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OBJECTIVES: Although previous studies have shown physicians support advance directives, little is known about how they actually participate in decision-making. This study investigates (1) how much experience physicians have had discussing and following advance preferences and (2) how physicians perceive their role in the advance decision-making process.

DESIGN: Mail survey conducted in 1993.

SETTING: The Department of Veterans Affairs.

PARTICIPANTS: A national probability sample of 1050 VA internists, family physicians, and generalists.

MEASUREMENTS AND MAIN RESULTS: Questionnaires were returned by 67% of participants. In the last year, 79% stated they had discussed advance preferences with at least one patient, and 19% had talked to more than 25. Seventy-three percent had used a written directive to make decisions for at least one incompetent patient. Younger age, board certification, spending less time in the outpatient setting, and personal experience with advance decision-making, were all associated independently with having advance preference discussions. Among physicians who had discussions, 59% said they often initiated the discussion, 55% said discussions often occurred in inpatient settings, and 31% said discussions often occurred in outpatient settings.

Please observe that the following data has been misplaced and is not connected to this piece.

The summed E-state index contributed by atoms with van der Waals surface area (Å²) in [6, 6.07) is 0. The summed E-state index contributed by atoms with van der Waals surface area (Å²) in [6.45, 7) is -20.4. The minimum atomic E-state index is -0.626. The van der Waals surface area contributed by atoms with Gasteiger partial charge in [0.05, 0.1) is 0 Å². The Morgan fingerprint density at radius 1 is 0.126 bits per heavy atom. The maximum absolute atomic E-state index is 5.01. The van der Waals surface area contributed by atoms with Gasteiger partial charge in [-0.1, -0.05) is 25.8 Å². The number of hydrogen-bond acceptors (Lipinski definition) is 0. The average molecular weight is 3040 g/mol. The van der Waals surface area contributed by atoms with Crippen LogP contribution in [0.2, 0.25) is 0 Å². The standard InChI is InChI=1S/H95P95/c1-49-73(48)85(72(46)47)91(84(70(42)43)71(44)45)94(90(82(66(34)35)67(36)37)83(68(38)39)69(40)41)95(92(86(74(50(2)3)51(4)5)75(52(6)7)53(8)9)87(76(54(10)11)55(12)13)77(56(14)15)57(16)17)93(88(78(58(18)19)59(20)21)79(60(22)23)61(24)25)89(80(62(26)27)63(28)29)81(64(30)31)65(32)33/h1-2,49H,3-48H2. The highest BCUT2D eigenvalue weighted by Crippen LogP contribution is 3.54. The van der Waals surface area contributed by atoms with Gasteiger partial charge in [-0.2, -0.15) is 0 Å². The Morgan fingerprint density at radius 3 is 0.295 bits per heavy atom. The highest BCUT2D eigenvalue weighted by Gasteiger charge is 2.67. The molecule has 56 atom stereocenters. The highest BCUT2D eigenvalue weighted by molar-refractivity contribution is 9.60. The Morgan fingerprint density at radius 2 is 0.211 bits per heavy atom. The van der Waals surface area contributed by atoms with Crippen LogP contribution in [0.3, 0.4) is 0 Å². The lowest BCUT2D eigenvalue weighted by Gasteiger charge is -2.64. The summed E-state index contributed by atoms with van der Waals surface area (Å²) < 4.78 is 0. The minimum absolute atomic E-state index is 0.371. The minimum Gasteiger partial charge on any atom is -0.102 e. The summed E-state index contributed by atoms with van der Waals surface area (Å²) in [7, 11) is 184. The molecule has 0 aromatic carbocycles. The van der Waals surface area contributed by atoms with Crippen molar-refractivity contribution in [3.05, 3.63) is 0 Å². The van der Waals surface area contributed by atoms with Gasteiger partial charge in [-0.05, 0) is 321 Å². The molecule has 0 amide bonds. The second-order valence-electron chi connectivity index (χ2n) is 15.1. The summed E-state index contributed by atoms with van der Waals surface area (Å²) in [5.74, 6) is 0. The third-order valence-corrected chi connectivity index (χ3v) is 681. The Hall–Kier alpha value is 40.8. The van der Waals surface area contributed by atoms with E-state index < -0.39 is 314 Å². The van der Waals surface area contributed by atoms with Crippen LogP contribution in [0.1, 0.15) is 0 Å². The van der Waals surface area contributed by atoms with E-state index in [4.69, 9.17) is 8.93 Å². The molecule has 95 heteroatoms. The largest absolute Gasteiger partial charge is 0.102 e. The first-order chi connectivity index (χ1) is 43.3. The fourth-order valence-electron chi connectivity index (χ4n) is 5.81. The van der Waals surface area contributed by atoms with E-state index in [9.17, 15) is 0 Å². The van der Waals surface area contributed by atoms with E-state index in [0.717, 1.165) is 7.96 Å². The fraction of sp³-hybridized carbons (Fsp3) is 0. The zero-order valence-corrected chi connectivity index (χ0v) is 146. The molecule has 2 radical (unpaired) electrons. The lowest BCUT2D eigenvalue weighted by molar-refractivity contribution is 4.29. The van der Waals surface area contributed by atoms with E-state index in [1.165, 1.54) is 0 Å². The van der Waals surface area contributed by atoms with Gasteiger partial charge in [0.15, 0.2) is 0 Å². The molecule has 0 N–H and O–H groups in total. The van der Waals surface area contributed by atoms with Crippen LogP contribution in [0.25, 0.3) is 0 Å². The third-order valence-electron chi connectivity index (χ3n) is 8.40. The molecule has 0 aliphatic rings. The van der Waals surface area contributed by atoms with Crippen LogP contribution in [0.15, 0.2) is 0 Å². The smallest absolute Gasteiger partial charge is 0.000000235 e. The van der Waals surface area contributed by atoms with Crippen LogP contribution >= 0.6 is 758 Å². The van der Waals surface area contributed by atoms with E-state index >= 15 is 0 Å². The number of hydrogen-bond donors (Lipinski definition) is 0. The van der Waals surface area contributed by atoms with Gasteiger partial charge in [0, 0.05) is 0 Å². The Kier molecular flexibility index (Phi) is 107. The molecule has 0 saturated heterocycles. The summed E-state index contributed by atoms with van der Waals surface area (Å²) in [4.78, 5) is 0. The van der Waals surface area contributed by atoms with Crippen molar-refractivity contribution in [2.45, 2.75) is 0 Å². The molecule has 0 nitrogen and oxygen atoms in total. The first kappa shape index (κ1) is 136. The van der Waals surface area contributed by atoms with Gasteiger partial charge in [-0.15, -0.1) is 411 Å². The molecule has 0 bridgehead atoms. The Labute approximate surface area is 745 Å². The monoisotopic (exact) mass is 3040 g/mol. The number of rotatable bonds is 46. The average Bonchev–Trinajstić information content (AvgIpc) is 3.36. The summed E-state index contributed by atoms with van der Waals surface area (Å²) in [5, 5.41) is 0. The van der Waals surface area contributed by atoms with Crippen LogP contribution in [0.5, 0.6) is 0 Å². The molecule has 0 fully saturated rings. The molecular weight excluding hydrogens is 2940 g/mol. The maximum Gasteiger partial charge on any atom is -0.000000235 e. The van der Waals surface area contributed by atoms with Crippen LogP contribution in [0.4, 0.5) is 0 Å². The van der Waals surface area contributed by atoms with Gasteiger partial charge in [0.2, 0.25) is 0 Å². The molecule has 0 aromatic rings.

Eighty-two percent of those responding thought physicians should be responsible for initiating discussions. Most would try to persuade a patient to change a decision that was not well informed (91%), not medically reasonable (88%), or not in the patient's best interest (88%); few would attempt to change decisions that conflicted with their own moral beliefs(14%).

CONCLUSIONS: Physicians report that they are actively involved with their patients in making decisions about end-of-life care. Most say they have had recent discussions with at least some of their patients and feel that as physicians they should play a large and important role in soliciting and shaping patient preferences.

(C) Williams & Wilkins 1997. All Rights Reserved.